For a country with such a formidable naval history it is ironic that Sweden’s most famous ship was, quite literally, a complete flop.
Ignoring the advice of ship-builders, in the 1620s King Gustav II Adolph ordered the construction of a mighty ship that would help Sweden defeat the Polish-Lithuanian Commonwealth as a part of their military expansion.
Finished in 1628 it was one of the most heavily armed ships in the world. But with too much weight on its upper levels, inappropriate ballast and gun flaps open as a salute to the King, the Vasa sank minutes into its maiden voyage after encountering a slight breeze.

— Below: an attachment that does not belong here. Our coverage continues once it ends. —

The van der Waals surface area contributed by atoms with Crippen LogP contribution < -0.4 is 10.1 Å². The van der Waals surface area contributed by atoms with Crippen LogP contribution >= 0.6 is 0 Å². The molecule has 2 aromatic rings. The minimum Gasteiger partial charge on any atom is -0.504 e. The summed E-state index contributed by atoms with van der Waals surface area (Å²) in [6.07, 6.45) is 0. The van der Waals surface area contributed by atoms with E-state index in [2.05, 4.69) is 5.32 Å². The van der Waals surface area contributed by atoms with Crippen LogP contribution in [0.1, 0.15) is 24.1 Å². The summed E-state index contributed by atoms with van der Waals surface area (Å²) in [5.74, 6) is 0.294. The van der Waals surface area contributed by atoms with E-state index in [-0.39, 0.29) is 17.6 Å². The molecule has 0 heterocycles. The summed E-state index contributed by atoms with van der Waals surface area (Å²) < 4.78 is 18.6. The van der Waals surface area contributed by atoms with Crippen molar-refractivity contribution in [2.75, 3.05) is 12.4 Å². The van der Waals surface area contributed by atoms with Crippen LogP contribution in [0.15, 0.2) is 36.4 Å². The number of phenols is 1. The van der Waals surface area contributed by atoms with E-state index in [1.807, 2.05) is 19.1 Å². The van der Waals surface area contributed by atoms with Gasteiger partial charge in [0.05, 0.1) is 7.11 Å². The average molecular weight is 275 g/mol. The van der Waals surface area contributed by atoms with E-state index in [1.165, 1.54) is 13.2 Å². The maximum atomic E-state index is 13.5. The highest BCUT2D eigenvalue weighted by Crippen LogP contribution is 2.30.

Memories of the Vasa disappeared into obscurity until it was discovered in 1961 almost perfectly preserved by the brackish water and fine silty mud of the Baltic.
The Vasa is the world’s best preserved 17th century ship and the most visited museum in Scandinavia. The archaeologists also discovered enormous quantities of flotsam and jetsam among the wreck, including clothing, food, drink, weapons, tools and coins, all on display at this remarkable museum.